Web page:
for National Geographic News
The oldest of the subatomic particles called neutrinos might each encompass a space larger than thousands of galaxies, new simulations suggest.
Neutrinos as we know them today are created by nuclear reactions or radioactive decay.
According to quantum mechanics, the "size" of a particle such as a neutrino is defined by a fuzzy range of possible locations. We can only detect these particles when they interact with something such as an atom, which collapses that range into a single point in space and time.
For neutrinos created recently, the ranges they can exist in are very, very small.
But over the roughly 13.7-billion-year lifetime of the cosmos, "relic" neutrinos have been stretched out by the expansion of the universe, enlarging the range in which each neutrino can exist.
"We're talking maybe up to roughly ten billion light-years" for each neutrino, said study co-author George Fuller of the University of California, San Diego.
"That's nearly on the order of the size of the observable universe."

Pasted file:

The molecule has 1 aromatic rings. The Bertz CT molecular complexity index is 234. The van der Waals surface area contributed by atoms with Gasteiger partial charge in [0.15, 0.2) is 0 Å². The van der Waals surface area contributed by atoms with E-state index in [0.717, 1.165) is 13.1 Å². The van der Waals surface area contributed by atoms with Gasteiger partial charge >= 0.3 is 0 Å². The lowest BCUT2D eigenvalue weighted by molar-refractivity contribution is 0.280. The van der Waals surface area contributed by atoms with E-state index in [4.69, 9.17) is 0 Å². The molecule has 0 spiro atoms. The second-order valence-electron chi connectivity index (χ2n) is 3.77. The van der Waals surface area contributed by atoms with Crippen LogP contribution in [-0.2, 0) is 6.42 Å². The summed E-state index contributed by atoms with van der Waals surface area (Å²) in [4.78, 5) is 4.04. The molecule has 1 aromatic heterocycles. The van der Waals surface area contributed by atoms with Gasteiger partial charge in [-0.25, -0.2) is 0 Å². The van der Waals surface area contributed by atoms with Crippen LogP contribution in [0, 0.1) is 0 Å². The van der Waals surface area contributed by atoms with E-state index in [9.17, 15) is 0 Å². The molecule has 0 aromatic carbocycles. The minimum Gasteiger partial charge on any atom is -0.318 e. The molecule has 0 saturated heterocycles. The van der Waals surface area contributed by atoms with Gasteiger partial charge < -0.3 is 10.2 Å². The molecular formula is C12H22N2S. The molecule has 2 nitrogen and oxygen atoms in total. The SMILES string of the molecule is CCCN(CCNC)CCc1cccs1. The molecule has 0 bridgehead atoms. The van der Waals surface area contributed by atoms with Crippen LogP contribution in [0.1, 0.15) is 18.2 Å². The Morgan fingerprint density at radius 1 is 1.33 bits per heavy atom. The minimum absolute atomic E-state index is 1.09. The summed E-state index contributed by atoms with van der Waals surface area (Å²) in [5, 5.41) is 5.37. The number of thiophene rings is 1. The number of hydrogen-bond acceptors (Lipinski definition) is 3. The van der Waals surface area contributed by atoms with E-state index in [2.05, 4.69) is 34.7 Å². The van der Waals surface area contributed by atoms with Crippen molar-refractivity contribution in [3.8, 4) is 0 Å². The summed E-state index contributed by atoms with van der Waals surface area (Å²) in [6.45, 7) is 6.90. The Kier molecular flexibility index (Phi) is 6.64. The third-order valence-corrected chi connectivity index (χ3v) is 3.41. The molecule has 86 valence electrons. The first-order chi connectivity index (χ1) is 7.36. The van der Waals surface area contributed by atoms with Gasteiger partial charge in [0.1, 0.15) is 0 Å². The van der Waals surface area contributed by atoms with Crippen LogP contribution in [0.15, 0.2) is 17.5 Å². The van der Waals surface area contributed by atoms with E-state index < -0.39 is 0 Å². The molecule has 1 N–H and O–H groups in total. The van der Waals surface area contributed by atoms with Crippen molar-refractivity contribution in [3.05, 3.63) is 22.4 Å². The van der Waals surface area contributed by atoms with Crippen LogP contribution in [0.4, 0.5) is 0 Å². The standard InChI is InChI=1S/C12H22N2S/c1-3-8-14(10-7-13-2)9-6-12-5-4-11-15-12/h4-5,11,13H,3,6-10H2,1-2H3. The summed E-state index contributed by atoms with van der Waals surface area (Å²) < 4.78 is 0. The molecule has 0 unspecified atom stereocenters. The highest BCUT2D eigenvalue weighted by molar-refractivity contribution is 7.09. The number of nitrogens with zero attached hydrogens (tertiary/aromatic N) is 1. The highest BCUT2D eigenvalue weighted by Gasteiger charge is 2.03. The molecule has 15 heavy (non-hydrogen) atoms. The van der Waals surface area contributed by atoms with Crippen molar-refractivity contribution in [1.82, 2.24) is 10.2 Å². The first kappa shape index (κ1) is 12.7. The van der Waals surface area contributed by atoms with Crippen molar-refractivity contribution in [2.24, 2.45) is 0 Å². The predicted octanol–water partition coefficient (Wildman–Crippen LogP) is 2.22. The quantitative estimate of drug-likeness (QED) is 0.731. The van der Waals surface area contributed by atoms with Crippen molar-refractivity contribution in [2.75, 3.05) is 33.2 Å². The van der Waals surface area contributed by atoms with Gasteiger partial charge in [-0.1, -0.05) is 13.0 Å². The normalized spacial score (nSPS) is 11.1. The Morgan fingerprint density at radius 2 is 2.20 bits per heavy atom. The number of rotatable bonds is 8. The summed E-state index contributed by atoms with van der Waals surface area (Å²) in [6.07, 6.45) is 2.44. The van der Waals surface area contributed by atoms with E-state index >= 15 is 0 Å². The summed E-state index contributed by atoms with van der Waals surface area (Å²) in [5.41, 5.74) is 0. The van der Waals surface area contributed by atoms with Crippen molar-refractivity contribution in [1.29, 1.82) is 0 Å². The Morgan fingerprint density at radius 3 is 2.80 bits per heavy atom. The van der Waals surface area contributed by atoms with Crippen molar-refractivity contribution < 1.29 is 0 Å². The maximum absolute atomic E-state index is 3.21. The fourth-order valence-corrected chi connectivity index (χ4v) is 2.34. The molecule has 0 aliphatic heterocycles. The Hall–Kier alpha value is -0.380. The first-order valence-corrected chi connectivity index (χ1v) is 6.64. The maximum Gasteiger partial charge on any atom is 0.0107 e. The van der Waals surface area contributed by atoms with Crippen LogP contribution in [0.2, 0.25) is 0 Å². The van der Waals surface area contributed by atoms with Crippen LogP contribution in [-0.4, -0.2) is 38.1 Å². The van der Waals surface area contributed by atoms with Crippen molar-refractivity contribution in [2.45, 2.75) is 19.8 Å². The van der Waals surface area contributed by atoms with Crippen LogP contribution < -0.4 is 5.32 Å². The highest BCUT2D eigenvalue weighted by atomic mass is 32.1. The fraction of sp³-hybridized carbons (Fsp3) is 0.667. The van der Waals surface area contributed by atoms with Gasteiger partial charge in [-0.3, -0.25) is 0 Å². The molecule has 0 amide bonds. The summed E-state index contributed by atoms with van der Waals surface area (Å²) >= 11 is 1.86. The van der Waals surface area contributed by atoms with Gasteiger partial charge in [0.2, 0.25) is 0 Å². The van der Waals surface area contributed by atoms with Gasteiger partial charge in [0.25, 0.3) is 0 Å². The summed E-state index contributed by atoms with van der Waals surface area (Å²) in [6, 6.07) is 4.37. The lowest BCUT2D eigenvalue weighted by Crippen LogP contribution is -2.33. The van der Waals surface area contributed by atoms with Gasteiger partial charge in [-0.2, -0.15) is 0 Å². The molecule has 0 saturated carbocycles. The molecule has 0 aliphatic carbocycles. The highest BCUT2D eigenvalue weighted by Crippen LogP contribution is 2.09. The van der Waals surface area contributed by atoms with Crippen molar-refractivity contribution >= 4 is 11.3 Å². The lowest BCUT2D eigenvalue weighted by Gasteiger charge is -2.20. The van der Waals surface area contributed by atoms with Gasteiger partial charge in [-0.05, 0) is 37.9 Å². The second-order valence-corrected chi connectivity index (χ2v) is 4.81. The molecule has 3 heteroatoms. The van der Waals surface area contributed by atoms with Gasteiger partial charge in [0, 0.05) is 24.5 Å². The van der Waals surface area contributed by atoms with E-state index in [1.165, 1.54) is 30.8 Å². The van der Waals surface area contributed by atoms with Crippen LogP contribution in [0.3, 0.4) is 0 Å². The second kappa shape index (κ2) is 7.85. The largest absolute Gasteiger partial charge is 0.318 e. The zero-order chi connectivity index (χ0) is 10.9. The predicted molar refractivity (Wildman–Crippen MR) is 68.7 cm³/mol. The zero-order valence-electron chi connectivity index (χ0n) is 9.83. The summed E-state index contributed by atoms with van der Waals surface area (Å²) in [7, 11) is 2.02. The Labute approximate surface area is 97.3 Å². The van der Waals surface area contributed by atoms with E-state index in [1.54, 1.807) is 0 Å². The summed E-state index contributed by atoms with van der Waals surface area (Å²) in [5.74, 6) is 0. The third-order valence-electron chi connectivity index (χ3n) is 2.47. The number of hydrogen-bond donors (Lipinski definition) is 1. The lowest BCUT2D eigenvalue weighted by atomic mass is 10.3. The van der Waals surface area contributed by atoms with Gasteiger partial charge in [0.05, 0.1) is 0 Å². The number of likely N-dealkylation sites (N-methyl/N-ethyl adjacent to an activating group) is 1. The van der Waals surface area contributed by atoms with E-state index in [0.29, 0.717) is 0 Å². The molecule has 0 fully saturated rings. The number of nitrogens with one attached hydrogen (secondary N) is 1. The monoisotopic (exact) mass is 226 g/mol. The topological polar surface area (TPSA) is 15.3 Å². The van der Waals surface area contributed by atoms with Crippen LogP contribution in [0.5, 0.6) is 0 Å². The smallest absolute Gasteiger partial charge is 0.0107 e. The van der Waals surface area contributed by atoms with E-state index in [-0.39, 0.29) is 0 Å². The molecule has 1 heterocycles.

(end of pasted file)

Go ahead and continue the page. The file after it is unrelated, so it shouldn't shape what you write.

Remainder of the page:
"Small" Physics, Writ Large
Neutrinos have no charge, and their masses are so tiny they have yet to be accurately measured.
This means that neutrinos, which zip around at nearly the speed of light, can pass through normal matter largely undisturbed.
Most neutrinos that affect Earth come from the sun. Billions of solar neutrinos pass through the average human every second.
While trying to calculate masses for neutrinos, Fuller and his student Chad Kishimoto found that, as the universe has expanded, the fabric of space-time has been tugging at ancient neutrinos, stretching the particles' ranges over vast distances.
SOURCES AND RELATED WEB SITES